Bri Youn began her academic career focusing on and earning a degree in elementary education.
“As much as I loved working in a classroom, I was spending the majority of my time volunteering outside of it,” she admits. “A close friend made an off-hand joke saying my nonprofit work was getting in the way of my career. That was when I realized I needed to re-evaluate.”
She enrolled in her first classes two weeks before the fall 2019 semester began. Now a Public Management major, Bri is enrolled in O’Neill’s Accelerated Master’s Program. She’ll soon move into her MPA program, focusing on Policy Analysis, and plans to finish her degree in 2022.
The decision to switch gears wasn’t an easy one. Bri admits that changing careers and starting over as a nontraditional adult student was incredibly uncomfortable for her.
“The only thing I was sure about was majoring in Public Management,” she says. “I knew it would partner the business skills I would need with a deeper dive into how nonprofit organizations and public agencies operate.”
In addition to her studies, Bri also works as a graduate assistant for the O’Neill Development team and serves on the O’Neill Student Council. Yet Bri has not only succeeded in her new work and course of study, she has thrived.
Each year, the IUPUI Office of Alumni Relations honors IUPUI’s Top 100 undergraduate students. These outstanding students are selected for demonstrating academic excellence, campus leadership, and community engagement.
She says she was shocked to learn she had been selected for the Top 100.
“I think I might have re-read the email two or three times before it hit me,” she recalls. “It is incredibly humbling to have gone from almost having to drop out this year, to be chosen for this award alongside some of the most incredible students’ campus-wide!”
Yet on the night of the awards, she received an even greater honor. Not only was she in the Top 100, but she had been selected from that group to be a member of the university’s Top 10 undergraduate students.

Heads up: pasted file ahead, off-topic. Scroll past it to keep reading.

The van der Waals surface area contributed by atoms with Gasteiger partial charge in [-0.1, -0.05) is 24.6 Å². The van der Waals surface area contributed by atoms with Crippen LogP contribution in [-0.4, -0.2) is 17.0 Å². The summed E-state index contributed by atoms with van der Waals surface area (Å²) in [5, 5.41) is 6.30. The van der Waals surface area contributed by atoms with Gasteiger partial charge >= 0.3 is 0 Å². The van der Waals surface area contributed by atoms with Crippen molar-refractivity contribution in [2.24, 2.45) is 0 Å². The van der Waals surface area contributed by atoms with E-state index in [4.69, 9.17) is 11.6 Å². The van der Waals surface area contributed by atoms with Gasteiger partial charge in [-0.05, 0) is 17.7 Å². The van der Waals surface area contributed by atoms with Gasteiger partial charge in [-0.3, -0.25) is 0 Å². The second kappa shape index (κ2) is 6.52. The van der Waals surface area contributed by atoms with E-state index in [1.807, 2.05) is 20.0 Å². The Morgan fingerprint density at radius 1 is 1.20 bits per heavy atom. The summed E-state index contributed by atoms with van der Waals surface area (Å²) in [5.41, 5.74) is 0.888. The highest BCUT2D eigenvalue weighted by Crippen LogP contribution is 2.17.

“To be fair, this isn’t just my award,” she says. “I am so thankful that I am able to share this award with every professor, advisor, and staff who went above and beyond to support me and show them that their efforts were not in vain.”
We asked Bri to share her experiences at O’Neill, during online learning, and her plans for the future.
What advice do you have for students just starting in the O’Neill School?
“Lean on the O’Neill community. Sometimes it’s difficult to reach out and ask for help, but I assure you they will be your biggest cheerleader! It was uncomfortably refreshing to have so many people in my corner for both my highs and lows. I have had professors offer to drop off holiday meals, alumni give late-night Zoom pep talks, and staff randomly email me to make sure I was okay. Looking back on every opportunity I have had, they have all started with a simple conversation from someone in the O’Neill network.”
What has been one of your most memorable projects in O’Neill?
“It’s hard to narrow down which project has been the most memorable for me, so I’ll just say my time serving as the treasurer for the O’Neill Student Council. I have had the honor of serving on multiple executive boards for student organizations, but this has definitely been my favorite so far. I get to work on student-centered initiatives and create meaningful opportunities with an incredibly diverse group of leaders. Due to the pandemic, many of us haven’t had the opportunity to meet in person. Still, we have managed to work together virtually in efforts to build a strong student community during a time when it is most needed.